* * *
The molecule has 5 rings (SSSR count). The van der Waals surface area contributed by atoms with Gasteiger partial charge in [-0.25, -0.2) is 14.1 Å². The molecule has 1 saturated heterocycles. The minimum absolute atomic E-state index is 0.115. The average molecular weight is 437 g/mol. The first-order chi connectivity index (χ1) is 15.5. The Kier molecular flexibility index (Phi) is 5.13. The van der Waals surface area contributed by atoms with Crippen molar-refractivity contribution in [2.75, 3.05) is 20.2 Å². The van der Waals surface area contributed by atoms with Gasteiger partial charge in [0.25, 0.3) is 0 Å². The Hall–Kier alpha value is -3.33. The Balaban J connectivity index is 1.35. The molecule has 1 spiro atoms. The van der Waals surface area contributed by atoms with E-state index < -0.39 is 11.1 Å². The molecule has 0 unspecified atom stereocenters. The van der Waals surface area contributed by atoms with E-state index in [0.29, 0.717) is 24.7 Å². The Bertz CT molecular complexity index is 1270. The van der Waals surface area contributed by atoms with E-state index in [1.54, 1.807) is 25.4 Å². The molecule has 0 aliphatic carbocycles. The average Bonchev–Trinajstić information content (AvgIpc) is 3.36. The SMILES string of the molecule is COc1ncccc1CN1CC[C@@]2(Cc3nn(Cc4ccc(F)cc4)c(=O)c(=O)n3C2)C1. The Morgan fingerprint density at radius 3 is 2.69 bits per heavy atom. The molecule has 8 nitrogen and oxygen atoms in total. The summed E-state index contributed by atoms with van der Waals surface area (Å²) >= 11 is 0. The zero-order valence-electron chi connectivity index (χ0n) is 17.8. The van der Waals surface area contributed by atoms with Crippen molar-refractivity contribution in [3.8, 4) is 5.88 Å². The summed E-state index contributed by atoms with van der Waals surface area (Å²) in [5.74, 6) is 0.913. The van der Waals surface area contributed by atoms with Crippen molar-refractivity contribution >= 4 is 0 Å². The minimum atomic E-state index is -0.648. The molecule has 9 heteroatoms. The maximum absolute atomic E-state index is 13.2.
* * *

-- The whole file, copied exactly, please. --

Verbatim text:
The molecule has 5 rings (SSSR count). The van der Waals surface area contributed by atoms with Gasteiger partial charge in [-0.25, -0.2) is 14.1 Å². The molecule has 1 saturated heterocycles. The minimum absolute atomic E-state index is 0.115. The average molecular weight is 437 g/mol. The first-order chi connectivity index (χ1) is 15.5. The Kier molecular flexibility index (Phi) is 5.13. The van der Waals surface area contributed by atoms with Crippen molar-refractivity contribution in [2.75, 3.05) is 20.2 Å². The van der Waals surface area contributed by atoms with Gasteiger partial charge in [0.25, 0.3) is 0 Å². The Hall–Kier alpha value is -3.33. The Balaban J connectivity index is 1.35. The molecule has 1 spiro atoms. The van der Waals surface area contributed by atoms with E-state index < -0.39 is 11.1 Å². The molecule has 0 unspecified atom stereocenters. The van der Waals surface area contributed by atoms with E-state index in [0.29, 0.717) is 24.7 Å². The Bertz CT molecular complexity index is 1270. The van der Waals surface area contributed by atoms with E-state index in [1.54, 1.807) is 25.4 Å². The molecule has 0 aliphatic carbocycles. The average Bonchev–Trinajstić information content (AvgIpc) is 3.36. The SMILES string of the molecule is COc1ncccc1CN1CC[C@@]2(Cc3nn(Cc4ccc(F)cc4)c(=O)c(=O)n3C2)C1. The Morgan fingerprint density at radius 3 is 2.69 bits per heavy atom. The molecule has 8 nitrogen and oxygen atoms in total. The summed E-state index contributed by atoms with van der Waals surface area (Å²) >= 11 is 0. The zero-order valence-electron chi connectivity index (χ0n) is 17.8. The van der Waals surface area contributed by atoms with Crippen molar-refractivity contribution in [3.8, 4) is 5.88 Å². The summed E-state index contributed by atoms with van der Waals surface area (Å²) in [5.74, 6) is 0.913. The van der Waals surface area contributed by atoms with Crippen molar-refractivity contribution >= 4 is 0 Å². The minimum atomic E-state index is -0.648. The molecule has 9 heteroatoms. The maximum absolute atomic E-state index is 13.2.